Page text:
Interviewing and Hiring Stories

March 22, 2009

Since I’ve spent the last couple of posts on the hiring process, I thought I would share a couple of personal experiences.

If you were presented with a resume of someone who had a great deal of technical experience – using all of the technologies where you needed to add expertise and depth – and the resume even called out something like: “so-and-so evaluated all of the compilers on the market, and was so dissatisfied with their offerings that he wrote his own for project XYZ,” what would you think?

I interviewed this person at the request of the hiring manager – I wasn’t the one hiring – and did so over the phone because I was travelling and the hiring manager really wanted to move quickly. The phone interview started slow, and it was difficult to establish a rapport early on, and I even found myself asking this person, “Do you really want this position?”

When he responded “Yes,” I kept poking, and after one technically-oriented question, the floodgates opened! I found this person to be very knowledgeable and technically savvy. I relayed this back to the hiring manager, and by the time I returned to the office, an offer had been made to this individual and accepted. We had a new hire, someone who appeared to have all the knowledge and abilities that we needed.


You aren’t paid for what you know. You are paid for what you know and what you do. That bit about this individual writing his own compiler? That should have been something that I explored a little deeper. It turns out that it would have provided me with some very useful insight – before we made the decision to hire him. But I was younger and less experienced in those days.

This person was highly intelligent and had all the knowledge, capability, and confidence to be a strong, “A” player in the organization. But we didn’t get much out of him. Worse than that, this individual was highly disruptive to the entire team that he was assigned to. He derailed entire meetings, often quoting from his technical repertoire and providing enough information to confuse and cast doubt about the direction his team was taking. The problem was that he also failed to recommend anything to guide them.

He single-handily froze work, routinely complained about his manager, and made enough noise that senior management put him in a room to talk with him about what he needed, an open offer that included getting rid of his boss if that was required – so that he would have” room to run.” His technical knowledge was respected enough that they were willing to do this.

Despite all the complaining, this individual did not want the responsibility of making the call to get rid of his manager. He put that back on senior management. In fact, the reality of the situation was that this person had more fun tying an organization in knots rather than focusing on producing results. That was his idea of job satisfaction!

This experience is one major example of why I look for what you can do and what your accomplishments are when I conduct interviews. Being knowledgeable is great, but I look for the total value that you bring to the table, and whether you can – and will – produce results.

That person made it through the door based on deep technical knowledge. Here’s another war story of mine with someone that didn’t make it past the interview process. This case illustrates why you want to make sure that you are contributing and providing value at all times.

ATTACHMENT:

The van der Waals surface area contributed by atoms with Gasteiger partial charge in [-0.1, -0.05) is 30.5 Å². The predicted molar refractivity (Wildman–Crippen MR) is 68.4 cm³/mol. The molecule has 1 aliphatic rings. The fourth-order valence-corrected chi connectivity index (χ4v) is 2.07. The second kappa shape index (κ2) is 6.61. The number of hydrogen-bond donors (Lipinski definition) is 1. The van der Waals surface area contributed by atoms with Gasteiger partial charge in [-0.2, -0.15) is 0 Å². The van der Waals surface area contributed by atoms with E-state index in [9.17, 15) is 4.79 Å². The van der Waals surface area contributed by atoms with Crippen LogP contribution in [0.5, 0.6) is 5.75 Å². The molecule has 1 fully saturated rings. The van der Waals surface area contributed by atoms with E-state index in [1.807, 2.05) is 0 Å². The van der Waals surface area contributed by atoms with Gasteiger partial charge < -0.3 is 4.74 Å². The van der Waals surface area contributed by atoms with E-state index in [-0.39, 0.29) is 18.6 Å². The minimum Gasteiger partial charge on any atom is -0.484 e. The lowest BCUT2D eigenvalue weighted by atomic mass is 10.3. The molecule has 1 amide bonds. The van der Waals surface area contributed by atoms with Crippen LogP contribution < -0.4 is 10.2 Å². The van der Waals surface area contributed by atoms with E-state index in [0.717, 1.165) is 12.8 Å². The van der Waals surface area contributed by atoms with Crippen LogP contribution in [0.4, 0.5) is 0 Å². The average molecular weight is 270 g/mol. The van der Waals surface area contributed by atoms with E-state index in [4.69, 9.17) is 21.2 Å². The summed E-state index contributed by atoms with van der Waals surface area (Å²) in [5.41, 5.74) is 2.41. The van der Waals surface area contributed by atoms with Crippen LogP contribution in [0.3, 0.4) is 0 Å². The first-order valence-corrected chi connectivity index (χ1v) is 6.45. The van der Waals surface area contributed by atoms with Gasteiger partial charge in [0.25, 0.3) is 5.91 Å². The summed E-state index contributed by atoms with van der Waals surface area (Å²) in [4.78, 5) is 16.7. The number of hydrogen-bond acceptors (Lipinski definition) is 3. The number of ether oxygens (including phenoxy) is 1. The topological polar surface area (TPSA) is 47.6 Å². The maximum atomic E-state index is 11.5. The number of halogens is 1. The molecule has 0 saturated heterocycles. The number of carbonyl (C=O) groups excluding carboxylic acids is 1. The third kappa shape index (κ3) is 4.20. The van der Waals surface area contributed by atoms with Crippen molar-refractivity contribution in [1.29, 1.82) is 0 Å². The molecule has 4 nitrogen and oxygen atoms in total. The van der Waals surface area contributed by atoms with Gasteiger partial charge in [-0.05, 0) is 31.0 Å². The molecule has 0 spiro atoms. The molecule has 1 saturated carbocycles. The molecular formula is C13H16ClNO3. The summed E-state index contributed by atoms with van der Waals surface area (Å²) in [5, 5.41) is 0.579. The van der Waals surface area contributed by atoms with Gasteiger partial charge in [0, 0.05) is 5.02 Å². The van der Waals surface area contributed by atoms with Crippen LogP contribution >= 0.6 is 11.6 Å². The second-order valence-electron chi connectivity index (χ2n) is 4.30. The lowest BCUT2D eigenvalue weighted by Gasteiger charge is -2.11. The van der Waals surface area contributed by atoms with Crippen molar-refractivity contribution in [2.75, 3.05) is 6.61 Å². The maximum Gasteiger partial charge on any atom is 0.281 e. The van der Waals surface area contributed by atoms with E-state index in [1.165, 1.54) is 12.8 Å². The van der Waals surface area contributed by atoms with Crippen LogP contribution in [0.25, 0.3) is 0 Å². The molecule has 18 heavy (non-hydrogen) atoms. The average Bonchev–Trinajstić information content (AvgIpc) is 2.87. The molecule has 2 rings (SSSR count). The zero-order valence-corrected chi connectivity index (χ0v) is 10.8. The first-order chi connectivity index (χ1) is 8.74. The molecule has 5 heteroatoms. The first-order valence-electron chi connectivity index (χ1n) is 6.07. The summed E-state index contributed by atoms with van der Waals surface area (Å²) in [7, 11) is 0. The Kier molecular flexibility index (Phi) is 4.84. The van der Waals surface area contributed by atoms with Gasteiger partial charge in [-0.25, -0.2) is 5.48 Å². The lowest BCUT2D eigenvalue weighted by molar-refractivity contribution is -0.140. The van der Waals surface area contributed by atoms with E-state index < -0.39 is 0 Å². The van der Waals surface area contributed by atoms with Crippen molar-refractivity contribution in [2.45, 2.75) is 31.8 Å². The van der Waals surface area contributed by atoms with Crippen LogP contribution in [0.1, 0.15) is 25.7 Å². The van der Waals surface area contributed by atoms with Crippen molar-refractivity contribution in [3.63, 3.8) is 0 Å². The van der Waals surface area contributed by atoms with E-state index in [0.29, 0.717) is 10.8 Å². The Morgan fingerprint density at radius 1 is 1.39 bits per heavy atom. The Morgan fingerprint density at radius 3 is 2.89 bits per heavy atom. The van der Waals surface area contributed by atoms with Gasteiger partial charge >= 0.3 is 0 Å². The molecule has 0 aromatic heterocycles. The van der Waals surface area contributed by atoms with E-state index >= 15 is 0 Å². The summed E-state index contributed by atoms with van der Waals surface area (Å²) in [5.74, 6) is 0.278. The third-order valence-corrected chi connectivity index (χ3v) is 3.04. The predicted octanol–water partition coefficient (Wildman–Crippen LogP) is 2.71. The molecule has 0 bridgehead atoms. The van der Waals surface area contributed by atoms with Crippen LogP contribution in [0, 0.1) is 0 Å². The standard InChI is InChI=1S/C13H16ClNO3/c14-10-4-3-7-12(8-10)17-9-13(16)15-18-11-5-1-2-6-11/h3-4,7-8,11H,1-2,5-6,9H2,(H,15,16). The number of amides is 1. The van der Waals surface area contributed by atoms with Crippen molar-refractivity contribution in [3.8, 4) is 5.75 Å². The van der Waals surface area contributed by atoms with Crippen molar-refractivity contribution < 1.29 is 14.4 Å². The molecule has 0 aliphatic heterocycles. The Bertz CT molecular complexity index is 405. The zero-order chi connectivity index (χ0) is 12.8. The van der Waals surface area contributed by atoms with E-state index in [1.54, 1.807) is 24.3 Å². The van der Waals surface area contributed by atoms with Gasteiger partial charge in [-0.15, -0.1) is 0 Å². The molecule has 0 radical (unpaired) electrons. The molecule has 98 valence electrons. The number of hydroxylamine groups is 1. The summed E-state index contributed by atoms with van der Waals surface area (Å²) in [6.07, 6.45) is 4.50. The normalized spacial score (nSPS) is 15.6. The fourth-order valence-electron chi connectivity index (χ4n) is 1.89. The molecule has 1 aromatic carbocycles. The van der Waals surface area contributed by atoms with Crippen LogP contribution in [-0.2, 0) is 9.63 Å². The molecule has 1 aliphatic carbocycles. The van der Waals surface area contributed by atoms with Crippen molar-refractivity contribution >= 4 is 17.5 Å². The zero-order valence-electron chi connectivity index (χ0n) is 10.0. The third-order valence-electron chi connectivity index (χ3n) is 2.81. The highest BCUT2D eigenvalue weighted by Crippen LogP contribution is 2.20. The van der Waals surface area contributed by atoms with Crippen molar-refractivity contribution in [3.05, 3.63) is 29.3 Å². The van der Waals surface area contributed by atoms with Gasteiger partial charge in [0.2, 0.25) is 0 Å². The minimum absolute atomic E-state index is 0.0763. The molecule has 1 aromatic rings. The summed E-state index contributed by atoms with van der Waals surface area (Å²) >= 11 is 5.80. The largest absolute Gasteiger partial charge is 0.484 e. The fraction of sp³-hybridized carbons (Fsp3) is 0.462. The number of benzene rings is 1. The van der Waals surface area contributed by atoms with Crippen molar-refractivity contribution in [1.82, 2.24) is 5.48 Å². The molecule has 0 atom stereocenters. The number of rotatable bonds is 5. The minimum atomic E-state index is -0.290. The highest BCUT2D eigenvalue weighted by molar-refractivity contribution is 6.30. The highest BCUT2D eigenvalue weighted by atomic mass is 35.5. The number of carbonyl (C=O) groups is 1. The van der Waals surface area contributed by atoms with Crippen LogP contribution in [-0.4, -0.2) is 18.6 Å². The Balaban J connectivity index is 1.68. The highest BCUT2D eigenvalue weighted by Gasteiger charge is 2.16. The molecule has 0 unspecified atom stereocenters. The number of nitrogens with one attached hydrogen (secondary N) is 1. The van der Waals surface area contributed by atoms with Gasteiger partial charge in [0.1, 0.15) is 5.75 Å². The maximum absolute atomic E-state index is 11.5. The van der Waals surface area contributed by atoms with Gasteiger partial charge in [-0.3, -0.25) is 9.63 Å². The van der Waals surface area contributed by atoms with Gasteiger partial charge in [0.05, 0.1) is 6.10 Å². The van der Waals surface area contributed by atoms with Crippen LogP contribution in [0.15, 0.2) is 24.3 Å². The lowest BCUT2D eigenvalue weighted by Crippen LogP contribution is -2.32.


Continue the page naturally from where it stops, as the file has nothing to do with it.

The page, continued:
Several years ago, I was grabbed by our QA manager who had brought someone in for an interview that she was struggling with. She thought that a particular individual looked qualified on paper, but she was having some real trouble getting at just what this person did, and she was thinking that it was her interview technique that was a problem.

A quick scan of the resume confirmed that the individual appeared to be qualified, and there were recognition awards noted for participating in highly successful projects. I ended up sitting with her during the interview, and as the interview unfolded, I realized why my QA counterpart was struggling. She was in a state of disbelief. Here’s a slightly modified version of what transpired:

“I see that you played a major role in the ABC project,” the QA Manager said.

“Yes, I did. In fact, my manager told me that without my presence on this project, the project would have been an absolute failure.”

“Great! Tell me more about that.”

“Well, there was a problem with performance, and we tracked it back to the database layer…”

“— and you found this through testing?” the QA Manager interjected.

“Well, I didn’t actually conduct the tests, someone else on the team was testing,” the candidate responded. His high degree of confidence was also very evident.

“But you became involved when the problem surfaced?” the QA Manager asked, clearly trying to work towards what this person’s role was. Given the confidence, we both were expecting that THIS would be the where we learned what this person did on the ABC project.

“Right,” he said.

“So others approached you with the data,” the QA manager said, probing, since information wasn’t being offered. “And what did you do?”

“I didn’t do anything,” the interviewee said, with pride and self-confidence. “I called someone and told them that they needed to correct this problem.”

The rest of the interview as essentially a replay of the above, at every turn this person was “vital” to the success of various projects – and recognized as such – but this person never actually contributed by taking on any task (that we could determine) in any way! Every time we probed at something, this person always seemed to be the person contacting someone else to take action, but was never the person on the hook to do anything…

Don’t be this person! Your employment options will be extremely limited once you change bosses.